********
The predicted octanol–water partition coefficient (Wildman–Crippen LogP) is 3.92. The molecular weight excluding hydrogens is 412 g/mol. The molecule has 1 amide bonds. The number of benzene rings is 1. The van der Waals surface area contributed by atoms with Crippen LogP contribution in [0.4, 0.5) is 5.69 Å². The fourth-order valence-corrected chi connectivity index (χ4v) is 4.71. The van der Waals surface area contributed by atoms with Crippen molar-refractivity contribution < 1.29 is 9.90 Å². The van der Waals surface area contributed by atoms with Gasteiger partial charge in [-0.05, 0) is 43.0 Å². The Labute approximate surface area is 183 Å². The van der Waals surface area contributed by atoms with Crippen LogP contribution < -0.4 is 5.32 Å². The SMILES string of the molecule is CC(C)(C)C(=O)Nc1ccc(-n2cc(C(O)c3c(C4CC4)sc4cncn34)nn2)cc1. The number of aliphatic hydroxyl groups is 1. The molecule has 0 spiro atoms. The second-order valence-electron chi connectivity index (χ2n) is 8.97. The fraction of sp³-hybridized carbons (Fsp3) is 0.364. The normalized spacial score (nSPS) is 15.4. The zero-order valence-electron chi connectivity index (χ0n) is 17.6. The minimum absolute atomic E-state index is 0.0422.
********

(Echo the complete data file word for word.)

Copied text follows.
The predicted octanol–water partition coefficient (Wildman–Crippen LogP) is 3.92. The molecular weight excluding hydrogens is 412 g/mol. The molecule has 1 amide bonds. The number of benzene rings is 1. The van der Waals surface area contributed by atoms with Crippen LogP contribution in [0.4, 0.5) is 5.69 Å². The fourth-order valence-corrected chi connectivity index (χ4v) is 4.71. The van der Waals surface area contributed by atoms with Crippen molar-refractivity contribution < 1.29 is 9.90 Å². The van der Waals surface area contributed by atoms with Gasteiger partial charge in [-0.05, 0) is 43.0 Å². The Labute approximate surface area is 183 Å². The van der Waals surface area contributed by atoms with Crippen LogP contribution < -0.4 is 5.32 Å². The SMILES string of the molecule is CC(C)(C)C(=O)Nc1ccc(-n2cc(C(O)c3c(C4CC4)sc4cncn34)nn2)cc1. The number of aliphatic hydroxyl groups is 1. The molecule has 0 spiro atoms. The second-order valence-electron chi connectivity index (χ2n) is 8.97. The fraction of sp³-hybridized carbons (Fsp3) is 0.364. The normalized spacial score (nSPS) is 15.4. The zero-order valence-electron chi connectivity index (χ0n) is 17.6. The minimum absolute atomic E-state index is 0.0422.